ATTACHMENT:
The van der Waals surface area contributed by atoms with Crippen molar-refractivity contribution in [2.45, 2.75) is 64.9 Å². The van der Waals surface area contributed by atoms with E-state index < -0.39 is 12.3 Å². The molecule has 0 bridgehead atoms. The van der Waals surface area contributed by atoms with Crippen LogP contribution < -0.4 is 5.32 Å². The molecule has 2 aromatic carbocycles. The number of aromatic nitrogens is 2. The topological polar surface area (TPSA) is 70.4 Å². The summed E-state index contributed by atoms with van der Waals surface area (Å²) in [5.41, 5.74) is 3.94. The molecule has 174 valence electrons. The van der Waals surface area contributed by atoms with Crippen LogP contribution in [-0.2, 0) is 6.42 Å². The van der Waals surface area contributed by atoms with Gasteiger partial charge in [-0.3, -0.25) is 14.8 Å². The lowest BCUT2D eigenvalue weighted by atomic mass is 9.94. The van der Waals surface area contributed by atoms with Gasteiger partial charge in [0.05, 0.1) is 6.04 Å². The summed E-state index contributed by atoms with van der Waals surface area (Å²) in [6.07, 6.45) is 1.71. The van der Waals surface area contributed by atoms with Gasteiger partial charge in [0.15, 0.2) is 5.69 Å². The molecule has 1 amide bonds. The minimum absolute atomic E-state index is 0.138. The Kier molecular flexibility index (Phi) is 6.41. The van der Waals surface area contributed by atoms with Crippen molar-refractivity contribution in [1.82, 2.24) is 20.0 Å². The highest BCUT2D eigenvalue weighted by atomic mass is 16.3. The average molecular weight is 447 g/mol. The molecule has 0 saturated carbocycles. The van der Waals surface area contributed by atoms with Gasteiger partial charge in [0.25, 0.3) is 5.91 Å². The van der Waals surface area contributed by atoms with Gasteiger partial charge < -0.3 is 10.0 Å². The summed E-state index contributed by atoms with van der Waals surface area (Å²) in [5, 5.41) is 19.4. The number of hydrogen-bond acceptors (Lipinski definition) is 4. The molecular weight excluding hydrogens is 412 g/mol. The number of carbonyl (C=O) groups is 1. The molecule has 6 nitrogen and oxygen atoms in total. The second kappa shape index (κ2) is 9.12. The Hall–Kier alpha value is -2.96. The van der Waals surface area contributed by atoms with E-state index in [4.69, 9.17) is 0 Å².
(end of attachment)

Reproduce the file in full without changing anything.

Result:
The van der Waals surface area contributed by atoms with Crippen molar-refractivity contribution in [2.45, 2.75) is 64.9 Å². The van der Waals surface area contributed by atoms with E-state index < -0.39 is 12.3 Å². The molecule has 0 bridgehead atoms. The van der Waals surface area contributed by atoms with Crippen LogP contribution < -0.4 is 5.32 Å². The molecule has 2 aromatic carbocycles. The number of aromatic nitrogens is 2. The topological polar surface area (TPSA) is 70.4 Å². The summed E-state index contributed by atoms with van der Waals surface area (Å²) in [5.41, 5.74) is 3.94. The molecule has 174 valence electrons. The van der Waals surface area contributed by atoms with Crippen LogP contribution in [-0.2, 0) is 6.42 Å². The van der Waals surface area contributed by atoms with Gasteiger partial charge in [-0.3, -0.25) is 14.8 Å². The lowest BCUT2D eigenvalue weighted by atomic mass is 9.94. The van der Waals surface area contributed by atoms with Gasteiger partial charge in [0.05, 0.1) is 6.04 Å². The summed E-state index contributed by atoms with van der Waals surface area (Å²) in [6.07, 6.45) is 1.71. The van der Waals surface area contributed by atoms with Gasteiger partial charge in [0.15, 0.2) is 5.69 Å². The molecule has 1 amide bonds. The minimum absolute atomic E-state index is 0.138. The Kier molecular flexibility index (Phi) is 6.41. The van der Waals surface area contributed by atoms with Crippen molar-refractivity contribution in [1.82, 2.24) is 20.0 Å². The highest BCUT2D eigenvalue weighted by atomic mass is 16.3. The average molecular weight is 447 g/mol. The molecule has 0 saturated carbocycles. The van der Waals surface area contributed by atoms with Gasteiger partial charge in [0.25, 0.3) is 5.91 Å². The van der Waals surface area contributed by atoms with Gasteiger partial charge < -0.3 is 10.0 Å². The summed E-state index contributed by atoms with van der Waals surface area (Å²) in [5, 5.41) is 19.4. The number of hydrogen-bond acceptors (Lipinski definition) is 4. The molecular weight excluding hydrogens is 412 g/mol. The number of carbonyl (C=O) groups is 1. The molecule has 6 nitrogen and oxygen atoms in total. The second kappa shape index (κ2) is 9.12. The Hall–Kier alpha value is -2.96. The van der Waals surface area contributed by atoms with E-state index in [4.69, 9.17) is 0 Å².